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Justice News

Department of Justice
U.S. Attorney’s Office
Western District of Oklahoma

Tuesday, June 26, 2018

Possession of Ricin Results in 37 Months in Prison

OKLAHOMA CITY –  DANIELLE DANA LAYMAN, 38, of Ponca City, Oklahoma, has been sentenced to 37 months in prison for possessing the toxin ricin, announced Robert J. Troester, Acting U.S. Attorney for the Western District of Oklahoma.  

According to a complaint filed on July 1, 2017, Layman used craigslist to locate someone interested in a "10 day gig overseas."  On May 9, 2017, she met in Ponca City with a person who responded to the craigslist post.  According to the affidavit, Layman gave that person written instructions on traveling to Tel Aviv, Israel, and using ricin to poison a specific taxi driver in exchange for $4,000 plus expenses.  The affidavit states that Layman also gave the person a baggie that she claimed contained the ricin to be used in the murder.  Ricin is an extremely hazardous substance derived from castor beans.

On June 30, 2017, the FBI executed a search warrant at Layman’s residence in Ponca City and found castor beans in the kitchen.  The complaint alleges agents also found a mortar and pestle with residue that could be remnants of ground castor beans, along with instructions on how to make ricin.  Layman was arrested later that day.

On August 1, 2017, a grand jury indicted Layman on one count of using interstate communications with the intent to hire someone to commit murder.  On October 3, a grand jury returned a superseding indictment that added one count of possessing ricin without the required registration.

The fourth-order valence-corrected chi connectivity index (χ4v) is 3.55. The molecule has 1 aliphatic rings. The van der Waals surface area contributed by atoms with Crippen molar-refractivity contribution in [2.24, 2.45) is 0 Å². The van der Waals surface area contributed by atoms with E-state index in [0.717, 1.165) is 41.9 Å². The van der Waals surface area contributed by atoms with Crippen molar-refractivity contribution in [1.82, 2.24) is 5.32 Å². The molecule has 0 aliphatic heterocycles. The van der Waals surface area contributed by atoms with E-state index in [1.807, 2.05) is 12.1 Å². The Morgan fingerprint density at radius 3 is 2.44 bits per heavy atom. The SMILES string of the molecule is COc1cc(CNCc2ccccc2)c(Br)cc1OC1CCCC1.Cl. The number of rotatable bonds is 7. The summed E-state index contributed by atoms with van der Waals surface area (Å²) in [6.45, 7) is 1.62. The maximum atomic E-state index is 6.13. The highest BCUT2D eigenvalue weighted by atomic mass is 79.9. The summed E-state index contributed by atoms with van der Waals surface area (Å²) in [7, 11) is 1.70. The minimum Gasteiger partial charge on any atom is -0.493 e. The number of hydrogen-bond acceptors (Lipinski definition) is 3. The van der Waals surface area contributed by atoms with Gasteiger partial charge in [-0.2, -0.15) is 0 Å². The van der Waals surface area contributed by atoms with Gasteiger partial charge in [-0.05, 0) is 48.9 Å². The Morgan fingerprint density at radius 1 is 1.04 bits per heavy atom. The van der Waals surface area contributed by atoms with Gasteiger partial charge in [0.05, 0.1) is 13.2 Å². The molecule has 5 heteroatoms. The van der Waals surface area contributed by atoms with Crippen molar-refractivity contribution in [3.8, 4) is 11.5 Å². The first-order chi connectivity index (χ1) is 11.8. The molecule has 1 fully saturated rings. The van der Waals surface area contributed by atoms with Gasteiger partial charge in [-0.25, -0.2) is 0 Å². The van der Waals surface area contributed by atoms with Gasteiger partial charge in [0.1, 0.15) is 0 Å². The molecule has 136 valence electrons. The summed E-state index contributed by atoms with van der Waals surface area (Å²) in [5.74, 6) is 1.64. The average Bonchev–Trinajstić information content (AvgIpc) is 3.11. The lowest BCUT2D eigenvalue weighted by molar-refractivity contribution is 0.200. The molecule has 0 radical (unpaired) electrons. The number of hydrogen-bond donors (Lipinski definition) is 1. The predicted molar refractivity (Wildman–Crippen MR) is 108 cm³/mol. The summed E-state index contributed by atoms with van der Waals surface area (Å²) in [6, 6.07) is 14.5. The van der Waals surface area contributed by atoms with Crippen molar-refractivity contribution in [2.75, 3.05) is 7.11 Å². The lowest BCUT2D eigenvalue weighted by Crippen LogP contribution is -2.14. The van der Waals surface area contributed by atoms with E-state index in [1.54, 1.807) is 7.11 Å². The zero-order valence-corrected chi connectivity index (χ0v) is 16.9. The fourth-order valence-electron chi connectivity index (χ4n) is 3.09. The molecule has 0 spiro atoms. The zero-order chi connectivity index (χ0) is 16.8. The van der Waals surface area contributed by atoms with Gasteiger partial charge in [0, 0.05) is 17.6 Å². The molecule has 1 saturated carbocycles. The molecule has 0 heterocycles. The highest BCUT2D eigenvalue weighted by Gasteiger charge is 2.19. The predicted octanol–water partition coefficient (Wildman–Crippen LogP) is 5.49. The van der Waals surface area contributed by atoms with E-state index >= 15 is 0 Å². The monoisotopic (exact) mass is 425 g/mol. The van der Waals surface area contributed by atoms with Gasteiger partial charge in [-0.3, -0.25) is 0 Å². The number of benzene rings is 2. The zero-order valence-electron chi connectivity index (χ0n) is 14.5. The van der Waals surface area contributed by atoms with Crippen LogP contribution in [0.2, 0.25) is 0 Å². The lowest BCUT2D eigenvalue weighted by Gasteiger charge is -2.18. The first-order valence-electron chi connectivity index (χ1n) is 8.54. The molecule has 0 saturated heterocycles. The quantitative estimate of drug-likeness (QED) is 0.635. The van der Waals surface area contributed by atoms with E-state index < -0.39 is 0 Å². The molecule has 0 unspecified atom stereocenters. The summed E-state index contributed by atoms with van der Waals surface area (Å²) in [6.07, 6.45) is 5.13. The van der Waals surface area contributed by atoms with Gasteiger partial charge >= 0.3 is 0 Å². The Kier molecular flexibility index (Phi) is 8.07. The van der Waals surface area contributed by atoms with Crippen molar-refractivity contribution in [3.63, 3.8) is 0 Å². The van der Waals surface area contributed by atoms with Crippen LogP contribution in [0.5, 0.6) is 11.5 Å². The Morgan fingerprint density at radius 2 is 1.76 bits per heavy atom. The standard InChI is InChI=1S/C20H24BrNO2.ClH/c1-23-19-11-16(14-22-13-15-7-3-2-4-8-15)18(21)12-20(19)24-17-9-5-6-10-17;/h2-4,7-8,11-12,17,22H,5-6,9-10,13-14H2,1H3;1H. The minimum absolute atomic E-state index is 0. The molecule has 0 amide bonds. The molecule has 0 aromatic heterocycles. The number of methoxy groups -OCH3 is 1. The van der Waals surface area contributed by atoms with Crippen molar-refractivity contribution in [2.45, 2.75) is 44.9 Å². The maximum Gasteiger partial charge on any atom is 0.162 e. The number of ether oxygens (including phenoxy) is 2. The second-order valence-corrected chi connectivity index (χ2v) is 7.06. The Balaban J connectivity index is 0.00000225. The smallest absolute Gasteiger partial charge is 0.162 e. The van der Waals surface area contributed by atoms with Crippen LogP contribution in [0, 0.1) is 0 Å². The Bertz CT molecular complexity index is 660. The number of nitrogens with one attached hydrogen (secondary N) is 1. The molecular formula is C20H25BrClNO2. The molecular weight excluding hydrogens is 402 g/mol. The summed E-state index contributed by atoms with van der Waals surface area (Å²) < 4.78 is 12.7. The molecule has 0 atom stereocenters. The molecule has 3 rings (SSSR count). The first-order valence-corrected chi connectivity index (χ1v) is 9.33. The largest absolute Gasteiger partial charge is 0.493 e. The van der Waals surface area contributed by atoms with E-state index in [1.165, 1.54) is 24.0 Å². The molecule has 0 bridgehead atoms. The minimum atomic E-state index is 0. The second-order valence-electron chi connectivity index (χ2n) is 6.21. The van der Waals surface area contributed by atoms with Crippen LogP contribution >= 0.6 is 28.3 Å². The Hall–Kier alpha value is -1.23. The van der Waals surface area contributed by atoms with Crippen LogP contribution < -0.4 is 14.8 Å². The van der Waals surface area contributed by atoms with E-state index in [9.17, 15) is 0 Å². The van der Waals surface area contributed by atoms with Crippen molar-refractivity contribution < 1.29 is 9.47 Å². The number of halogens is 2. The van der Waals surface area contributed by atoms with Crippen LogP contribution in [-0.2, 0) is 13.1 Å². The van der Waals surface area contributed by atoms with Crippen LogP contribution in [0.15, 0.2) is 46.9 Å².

On February 8, 2018, Layman pleaded guilty to possessing ricin illegally.  The government agreed to dismiss the murder-for-hire count at sentencing.

At today’s sentencing, United States District Court Judge Robin J. Cauthron ordered Layman to serve 37 months in prison, the top of the advisory range under the U.S. Sentencing Guidelines.  The court noted that because she prepared ricin in her home, she put her own children at risk.  After release from prison, Layman will be under supervision for three years.

"Keeping citizens safe is a top priority for federal law enforcement.  I appreciate the FBI’s diligence in its thorough investigation of cases involving ricin and other substances that can be used as weapons," said Acting U.S. Attorney Troester.

This sentence is the result of an investigation by the FBI.  FBI Special Agent-in-Charge Kate Peterson said: "Through the careful and methodical investigation conducted by agents of the FBI Oklahoma City Division, we were able to show the true callous and malicious nature to Ms. Layman’s crimes."

This case was prosecuted by Assistant U.S. Attorneys Ashley L. Altshuler and David P. Petermann, with assistance from the National Security Division’s Counterterrorism Section.

Reference is made to court records for further information.

Updated June 27, 2018